Uninsured Americans — the people that the Affordable Care Act was designed to most aid — are increasingly critical of the law as its key provisions kick in, a poll released Thursday finds.
This month’s tracking poll from the Kaiser Family Foundation found that 47 percent of the uninsured said they hold unfavorable views of the law while 24 percent said they liked it. These negative views have increased since December, when 43 percent of the uninsured panned the law and 36 percent liked it. (KHN is an editorially independent program of the Foundation.)
The poll did not pinpoint clear reasons for this drop, which comes in the first month that people could start using insurance purchased through the online marketplaces that are at the heart of the law. It did point out that more than half of people without insurance said the law hasn’t made a difference to them or their families. In addition, the pollsters noted that almost half of people without coverage were unaware the law includes subsidies to offset premium costs for people of low and moderate incomes.
Among all Americans, the sentiment was also negative, with 50 percent holding unfavorable views of the law and 34 percent supporting it. Views on the law have not been even since the end of 2012. Despite this, just 38 percent of the public wants the law to be repealed.
Most Americans say they have not been personally affected by the law. However, 27 percent say they have had a negative experience, while 15 percent say they’ve had a positive one. People with negative views chalked it up most often to the high costs of health care and insurance.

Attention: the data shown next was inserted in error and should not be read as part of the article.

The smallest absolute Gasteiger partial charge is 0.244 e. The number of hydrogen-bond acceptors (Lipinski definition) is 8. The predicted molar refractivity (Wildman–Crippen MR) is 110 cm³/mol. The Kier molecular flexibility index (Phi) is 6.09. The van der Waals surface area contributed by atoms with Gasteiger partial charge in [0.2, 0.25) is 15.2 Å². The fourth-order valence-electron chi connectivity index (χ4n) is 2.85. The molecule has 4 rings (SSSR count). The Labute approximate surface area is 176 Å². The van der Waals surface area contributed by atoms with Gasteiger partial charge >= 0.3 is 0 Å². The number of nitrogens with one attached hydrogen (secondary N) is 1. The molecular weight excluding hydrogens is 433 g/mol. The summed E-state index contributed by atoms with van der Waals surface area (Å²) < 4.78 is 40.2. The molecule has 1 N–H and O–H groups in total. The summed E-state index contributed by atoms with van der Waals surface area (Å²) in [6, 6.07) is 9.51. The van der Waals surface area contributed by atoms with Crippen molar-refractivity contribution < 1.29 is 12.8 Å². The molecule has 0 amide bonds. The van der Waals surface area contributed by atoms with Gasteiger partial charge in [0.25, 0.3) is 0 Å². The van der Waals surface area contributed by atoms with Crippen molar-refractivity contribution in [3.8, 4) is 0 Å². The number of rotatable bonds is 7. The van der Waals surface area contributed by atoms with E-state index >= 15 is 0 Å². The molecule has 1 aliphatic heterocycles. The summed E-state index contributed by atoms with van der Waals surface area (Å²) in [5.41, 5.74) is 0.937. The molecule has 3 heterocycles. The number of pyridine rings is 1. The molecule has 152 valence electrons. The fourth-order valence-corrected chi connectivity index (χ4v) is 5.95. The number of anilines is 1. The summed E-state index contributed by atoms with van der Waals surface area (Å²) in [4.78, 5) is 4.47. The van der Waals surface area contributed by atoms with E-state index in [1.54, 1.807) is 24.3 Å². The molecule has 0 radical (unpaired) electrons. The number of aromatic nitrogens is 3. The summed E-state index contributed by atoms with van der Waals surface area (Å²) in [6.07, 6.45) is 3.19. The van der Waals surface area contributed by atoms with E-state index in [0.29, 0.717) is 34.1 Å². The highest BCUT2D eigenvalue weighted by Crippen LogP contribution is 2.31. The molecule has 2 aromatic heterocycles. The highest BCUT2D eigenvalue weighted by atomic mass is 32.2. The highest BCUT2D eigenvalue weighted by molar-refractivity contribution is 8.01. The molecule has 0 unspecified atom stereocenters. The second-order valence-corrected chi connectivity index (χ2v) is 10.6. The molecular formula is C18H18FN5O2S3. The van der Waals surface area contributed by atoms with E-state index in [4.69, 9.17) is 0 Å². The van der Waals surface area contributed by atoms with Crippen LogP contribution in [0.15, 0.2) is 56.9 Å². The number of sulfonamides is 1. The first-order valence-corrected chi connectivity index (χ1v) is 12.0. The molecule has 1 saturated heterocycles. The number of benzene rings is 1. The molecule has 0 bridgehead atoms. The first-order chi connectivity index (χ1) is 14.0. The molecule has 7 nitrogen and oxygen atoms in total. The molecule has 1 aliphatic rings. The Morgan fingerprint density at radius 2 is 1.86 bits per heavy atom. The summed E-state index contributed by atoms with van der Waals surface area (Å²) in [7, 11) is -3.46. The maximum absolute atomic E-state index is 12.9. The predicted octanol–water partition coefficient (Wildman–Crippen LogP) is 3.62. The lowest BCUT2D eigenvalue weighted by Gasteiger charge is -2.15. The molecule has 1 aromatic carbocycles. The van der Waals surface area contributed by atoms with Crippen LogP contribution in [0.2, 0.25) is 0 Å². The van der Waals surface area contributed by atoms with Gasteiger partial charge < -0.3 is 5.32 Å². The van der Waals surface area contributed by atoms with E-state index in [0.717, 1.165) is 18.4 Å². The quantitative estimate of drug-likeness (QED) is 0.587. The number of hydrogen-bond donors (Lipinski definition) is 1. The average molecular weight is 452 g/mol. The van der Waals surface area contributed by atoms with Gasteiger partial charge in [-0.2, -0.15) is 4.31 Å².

The pollsters surmised these views did not reflect actual experiences with the new marketplaces that began operation on Jan. 1, because only a small portion of those eligible has enrolled in them so far. The poll also noted that twice as many people said they had seen news stories about people being harmed by the law as had seen stories about people being helped.
The survey reported that four in 10 uninsured people said they had tried to get coverage in the past six months, either through Medicaid, a private insurer or the new health care online marketplaces. Seventy percent of the uninsured said they viewed health coverage as important and necessary.
The survey found that a quarter of Americans reported a change in their insurance status during the past six months. Roughly half of them attributed it to the health law, and the others cited an unrelated reason. Among those who linked their new circumstances to the health law, the most common type of change was switching health plans. About even numbers said they had gained coverage as said they lost coverage.
The survey was conducted from Jan. 14 through Jan. 21 among 1,506 adults. The margin of error was +/- 3 percentage points.